There are several ways to speed up a labor that is not progressing or stalled in the first stage.

  • Walking increases the body’s circulation of the hormone oxytocin, which may help increase the strength and frequency of contractions.
  • Being upright allows gravity to work with you in bringing the baby down into the birth canal.
  • Artificial rupture of membranes to break your water may be used to speed up or induce labor.
  • Pitocin, administered through your IV, is a synthetic form of the hormone oxytocin that causes uterine contractions. It increases the strength of frequency of contractions if labor is not progressing.
  • Prostaglandins are compounds in the body made of fats that have hormone-like effects. They are responsible for creating uterine contractions, so the administration of these medications can prepare the cervix for induction of labor.

After Delivery

Finally, your baby has come into this world, and all your efforts have paid off. Savor this special time after delivery by bonding with your new child.

Right off the bat, maintaining skin-to-skin contact is one of the best things you can do. It helps babies regulate their body temperature and feel soothed as they transition from the womb. Scientific studies have shown that skin-to-skin contact also increases the baby’s blood oxygen levels, promotes deeper and more restful sleep, and helps initiate breastfeeding. Skin-to-skin is important during the first few weeks of life, and you’ll be encouraged to practice it frequently throughout your stay.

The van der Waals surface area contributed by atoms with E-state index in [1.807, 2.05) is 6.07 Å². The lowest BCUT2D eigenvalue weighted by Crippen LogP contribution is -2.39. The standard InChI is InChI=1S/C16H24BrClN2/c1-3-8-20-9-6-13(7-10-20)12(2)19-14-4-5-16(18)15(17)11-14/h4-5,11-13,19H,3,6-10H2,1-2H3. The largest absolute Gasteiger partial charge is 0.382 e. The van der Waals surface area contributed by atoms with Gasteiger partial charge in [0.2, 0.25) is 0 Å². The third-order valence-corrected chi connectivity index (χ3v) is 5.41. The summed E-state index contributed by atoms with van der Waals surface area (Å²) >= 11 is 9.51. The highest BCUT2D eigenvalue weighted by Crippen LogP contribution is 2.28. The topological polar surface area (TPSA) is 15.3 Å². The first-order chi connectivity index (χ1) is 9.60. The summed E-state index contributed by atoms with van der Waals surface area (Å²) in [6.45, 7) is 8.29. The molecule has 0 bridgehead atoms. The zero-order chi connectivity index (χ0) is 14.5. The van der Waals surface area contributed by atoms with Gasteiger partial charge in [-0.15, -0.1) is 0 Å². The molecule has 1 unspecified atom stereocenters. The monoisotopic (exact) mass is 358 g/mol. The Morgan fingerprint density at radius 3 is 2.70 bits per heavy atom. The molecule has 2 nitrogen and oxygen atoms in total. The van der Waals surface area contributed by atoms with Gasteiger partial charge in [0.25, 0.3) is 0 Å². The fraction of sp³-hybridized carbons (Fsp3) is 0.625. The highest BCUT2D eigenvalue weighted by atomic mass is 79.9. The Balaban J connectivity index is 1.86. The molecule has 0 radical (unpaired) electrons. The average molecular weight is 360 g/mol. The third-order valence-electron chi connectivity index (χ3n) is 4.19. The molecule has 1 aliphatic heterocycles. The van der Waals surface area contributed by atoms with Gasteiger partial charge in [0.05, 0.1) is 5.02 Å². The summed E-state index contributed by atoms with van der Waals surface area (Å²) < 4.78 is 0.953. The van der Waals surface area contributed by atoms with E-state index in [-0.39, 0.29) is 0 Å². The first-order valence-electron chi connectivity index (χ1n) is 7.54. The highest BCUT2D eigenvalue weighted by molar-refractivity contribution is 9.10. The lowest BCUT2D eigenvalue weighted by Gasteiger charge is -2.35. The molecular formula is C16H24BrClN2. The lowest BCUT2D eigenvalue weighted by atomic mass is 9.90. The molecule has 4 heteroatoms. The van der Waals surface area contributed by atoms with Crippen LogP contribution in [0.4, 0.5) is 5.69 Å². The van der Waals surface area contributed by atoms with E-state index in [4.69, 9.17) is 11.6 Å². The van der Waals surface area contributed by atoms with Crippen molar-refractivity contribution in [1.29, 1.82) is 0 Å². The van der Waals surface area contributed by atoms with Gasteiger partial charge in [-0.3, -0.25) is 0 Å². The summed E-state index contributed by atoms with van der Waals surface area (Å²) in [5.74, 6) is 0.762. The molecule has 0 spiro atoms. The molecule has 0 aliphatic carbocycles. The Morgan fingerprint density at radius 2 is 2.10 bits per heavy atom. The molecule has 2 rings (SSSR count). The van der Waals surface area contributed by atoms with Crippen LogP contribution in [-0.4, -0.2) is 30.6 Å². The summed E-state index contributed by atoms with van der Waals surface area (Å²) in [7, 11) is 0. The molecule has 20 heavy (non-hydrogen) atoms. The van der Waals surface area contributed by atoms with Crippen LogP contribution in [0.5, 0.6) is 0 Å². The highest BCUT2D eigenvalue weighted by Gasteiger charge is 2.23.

In addition, your baby will stay in the same room with you after delivery. Rooming-in, as it is called, will allow you and your partner to learn your baby’s needs. Our staff will be there to support you both while you learn how to care for your baby.

Along with a daily visit from your OB/GYN, our nursing staff will monitor you throughout your stay. We’ll make regular assessments of your vital signs, uterus, any bleeding or pain, and medications. Our lactation consultants will also visit you after delivery to help establish a milk supply, ensure latching occurs, and assist with positioning. They are available to answer any questions you may have about breastfeeding and what to expect when you return home.

Transitioning to Home

Before delivery, you and your partner should choose a pediatrician. We will contact your pediatrician during delivery so they can visit you and your baby during your hospital stay. If the provider does not have credentials to practice at Waterbury Hospital, one of our neonatologists from Yale New Haven Hospital will attend to you and your baby.

With the new addition to your family comes paperwork. You’ll need the birth certificate, social security, and paternity paperwork before heading home. Our clerical staff will assist you with any questions you may have about completing the necessary documents.

You’ll need to show proof of a car seat prior to taking your baby home from Waterbury Hospital. We are unable to install the car seat base for you or put your baby in the car seat. However, we can provide some helpful tips. For car seat base installation, please reach out to your local police department a month or two before your due date.

For more information about our labor and delivery services or to make an appointment, please call Michelle Jose at (203) 573-7697.